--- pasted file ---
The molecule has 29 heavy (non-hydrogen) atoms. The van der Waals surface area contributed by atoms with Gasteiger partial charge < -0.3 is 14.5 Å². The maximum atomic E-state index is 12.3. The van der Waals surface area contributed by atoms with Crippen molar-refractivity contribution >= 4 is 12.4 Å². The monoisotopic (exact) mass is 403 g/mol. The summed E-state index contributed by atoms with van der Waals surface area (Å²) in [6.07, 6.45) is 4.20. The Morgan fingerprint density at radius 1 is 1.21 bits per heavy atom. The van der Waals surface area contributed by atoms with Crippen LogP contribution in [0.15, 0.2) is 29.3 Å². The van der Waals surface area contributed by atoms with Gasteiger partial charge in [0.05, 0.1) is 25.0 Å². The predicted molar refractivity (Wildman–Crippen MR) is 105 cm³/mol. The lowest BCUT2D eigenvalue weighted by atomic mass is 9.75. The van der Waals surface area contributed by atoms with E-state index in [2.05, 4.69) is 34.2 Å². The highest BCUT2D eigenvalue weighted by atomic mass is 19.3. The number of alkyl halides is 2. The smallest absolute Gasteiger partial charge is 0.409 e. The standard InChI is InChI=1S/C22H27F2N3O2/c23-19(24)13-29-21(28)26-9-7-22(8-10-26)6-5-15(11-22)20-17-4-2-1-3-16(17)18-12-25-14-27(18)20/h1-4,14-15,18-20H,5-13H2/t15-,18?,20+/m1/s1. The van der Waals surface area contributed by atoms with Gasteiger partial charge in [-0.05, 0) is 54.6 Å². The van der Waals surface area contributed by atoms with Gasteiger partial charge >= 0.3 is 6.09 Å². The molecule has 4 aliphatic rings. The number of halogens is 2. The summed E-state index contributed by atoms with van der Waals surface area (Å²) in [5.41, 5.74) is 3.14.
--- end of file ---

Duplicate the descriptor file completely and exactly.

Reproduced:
The molecule has 29 heavy (non-hydrogen) atoms. The van der Waals surface area contributed by atoms with Gasteiger partial charge < -0.3 is 14.5 Å². The maximum atomic E-state index is 12.3. The van der Waals surface area contributed by atoms with Crippen molar-refractivity contribution >= 4 is 12.4 Å². The monoisotopic (exact) mass is 403 g/mol. The summed E-state index contributed by atoms with van der Waals surface area (Å²) in [6.07, 6.45) is 4.20. The Morgan fingerprint density at radius 1 is 1.21 bits per heavy atom. The van der Waals surface area contributed by atoms with Crippen LogP contribution in [0.15, 0.2) is 29.3 Å². The van der Waals surface area contributed by atoms with Gasteiger partial charge in [0.05, 0.1) is 25.0 Å². The predicted molar refractivity (Wildman–Crippen MR) is 105 cm³/mol. The lowest BCUT2D eigenvalue weighted by atomic mass is 9.75. The van der Waals surface area contributed by atoms with E-state index in [2.05, 4.69) is 34.2 Å². The highest BCUT2D eigenvalue weighted by atomic mass is 19.3. The number of alkyl halides is 2. The smallest absolute Gasteiger partial charge is 0.409 e. The standard InChI is InChI=1S/C22H27F2N3O2/c23-19(24)13-29-21(28)26-9-7-22(8-10-26)6-5-15(11-22)20-17-4-2-1-3-16(17)18-12-25-14-27(18)20/h1-4,14-15,18-20H,5-13H2/t15-,18?,20+/m1/s1. The van der Waals surface area contributed by atoms with Gasteiger partial charge in [-0.05, 0) is 54.6 Å². The van der Waals surface area contributed by atoms with Gasteiger partial charge >= 0.3 is 6.09 Å². The molecule has 4 aliphatic rings. The number of halogens is 2. The summed E-state index contributed by atoms with van der Waals surface area (Å²) in [5.41, 5.74) is 3.14.